ICO makes 4 bidders for S-Band

ICO Global Communications (ICOGC), the follow-on company to the once bankrupt ICO, has filed a bandwidth application to run Europe’s mobile satellite services. The application seeks access to the 2 GHz S-Band frequencies.

Bids for the frequencies are already on the table from Solaris Mobile (the SES Astra and Eutelsat j-v) and TerreStar (see our report on Oct 8). London-based Inmarsat is also bidding.

The overall process is called the European S-band Application Process (ESAP) and ICO is now the fourth bidder for some or all of this 30 megahertz slice of satellite bandwidth. Astra/Eutelsat’s Solaris Mobile is one bidder, TerreStar another, as is Inmarsat (see below).

The original ICO filed for bankruptcy protection back in 1999, and emerged in 2000 with cellular millionaire Craig McCaw as chairman. ICOGC is adequately funded, but it has a large slice of litigation up its sleeve against Boeing alleging fraud, breach of contract and other complaints over $2bn paid to (originally Hughes, but now) Boeing to build its first 12-satellite orbiting constellation.

One satellite blew up on launch, and only one other made it to orbit. The case has been at trial for some time and a decision is due any day now. ICOGC is suing for $2bn including interest plus costs and punitive damages.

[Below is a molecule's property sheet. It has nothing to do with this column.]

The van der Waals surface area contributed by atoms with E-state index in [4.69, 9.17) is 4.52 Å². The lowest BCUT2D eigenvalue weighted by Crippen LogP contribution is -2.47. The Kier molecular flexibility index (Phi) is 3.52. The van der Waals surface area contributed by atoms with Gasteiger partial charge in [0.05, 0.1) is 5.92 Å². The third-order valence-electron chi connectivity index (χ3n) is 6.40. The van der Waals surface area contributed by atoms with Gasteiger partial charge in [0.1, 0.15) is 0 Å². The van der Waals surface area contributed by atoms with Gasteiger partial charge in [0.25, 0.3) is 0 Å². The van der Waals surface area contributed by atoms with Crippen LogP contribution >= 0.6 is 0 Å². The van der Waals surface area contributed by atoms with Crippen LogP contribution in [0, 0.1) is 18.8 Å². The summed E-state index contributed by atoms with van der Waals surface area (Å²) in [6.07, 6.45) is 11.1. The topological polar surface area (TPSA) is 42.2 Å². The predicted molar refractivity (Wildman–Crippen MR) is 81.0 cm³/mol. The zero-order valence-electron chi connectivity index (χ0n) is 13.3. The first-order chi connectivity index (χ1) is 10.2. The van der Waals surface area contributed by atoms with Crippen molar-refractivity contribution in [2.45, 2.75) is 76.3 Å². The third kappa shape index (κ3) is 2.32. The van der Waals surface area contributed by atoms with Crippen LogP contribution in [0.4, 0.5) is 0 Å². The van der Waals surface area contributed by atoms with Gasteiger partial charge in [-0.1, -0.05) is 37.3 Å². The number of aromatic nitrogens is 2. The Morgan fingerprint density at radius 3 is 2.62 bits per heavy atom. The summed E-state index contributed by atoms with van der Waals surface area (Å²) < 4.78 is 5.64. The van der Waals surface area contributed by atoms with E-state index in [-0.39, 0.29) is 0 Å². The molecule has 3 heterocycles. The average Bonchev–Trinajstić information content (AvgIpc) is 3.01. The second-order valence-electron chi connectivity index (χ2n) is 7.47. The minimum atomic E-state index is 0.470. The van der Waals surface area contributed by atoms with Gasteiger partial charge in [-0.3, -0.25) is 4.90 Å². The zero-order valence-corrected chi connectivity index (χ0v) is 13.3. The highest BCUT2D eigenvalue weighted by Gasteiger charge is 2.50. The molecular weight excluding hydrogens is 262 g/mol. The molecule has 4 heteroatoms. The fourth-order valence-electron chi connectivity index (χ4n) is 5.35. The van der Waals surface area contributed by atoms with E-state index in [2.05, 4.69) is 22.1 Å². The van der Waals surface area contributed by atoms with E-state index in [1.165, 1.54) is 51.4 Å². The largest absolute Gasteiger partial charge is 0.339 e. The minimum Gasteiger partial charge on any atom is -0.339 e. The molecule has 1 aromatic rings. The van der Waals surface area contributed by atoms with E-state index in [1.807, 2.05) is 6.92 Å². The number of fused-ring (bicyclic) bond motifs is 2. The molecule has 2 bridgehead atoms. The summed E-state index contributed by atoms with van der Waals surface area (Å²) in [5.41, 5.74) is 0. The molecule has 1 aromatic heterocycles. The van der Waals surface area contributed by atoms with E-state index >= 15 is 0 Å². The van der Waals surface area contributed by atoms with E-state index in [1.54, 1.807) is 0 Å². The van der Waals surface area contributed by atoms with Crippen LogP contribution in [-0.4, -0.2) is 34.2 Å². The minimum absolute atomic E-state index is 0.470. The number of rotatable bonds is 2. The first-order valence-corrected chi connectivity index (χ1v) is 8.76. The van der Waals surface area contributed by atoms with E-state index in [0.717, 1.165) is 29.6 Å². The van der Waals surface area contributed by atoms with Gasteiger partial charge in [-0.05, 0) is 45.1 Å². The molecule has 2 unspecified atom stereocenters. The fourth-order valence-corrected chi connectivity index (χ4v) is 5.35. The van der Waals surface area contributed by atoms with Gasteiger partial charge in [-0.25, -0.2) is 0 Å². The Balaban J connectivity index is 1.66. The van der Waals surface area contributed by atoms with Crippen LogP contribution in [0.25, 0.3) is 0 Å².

Then there’s Inmarsat which announced its formal bid back in August. It is mounting its effort with a satellite from Thales Alenia Space (and ILS as a launch partner). The "EuropaSat" satellite is intended to provide mobile broadcast and two-way telecommunications services in the S-Band throughout Europe.

Thales Alenia Space will commence work on the satellite design, based on its Spacebus 4000C3 platform and develop it through the Critical Design Review to support a fully complaint application for a EC-wide S-band spectrum allocation by Inmarsat, under the recently-announced ESAP.

The ESAP bidding process opened on August 7, and the EU is on record as saying that in the event there are too many applicants for the available S-band spectrum, European regulators will judge proposals by whether they offer the best use of the spectrum, whether they meet European Union policy objectives, provide pan-European coverage and offer benefits to consumers.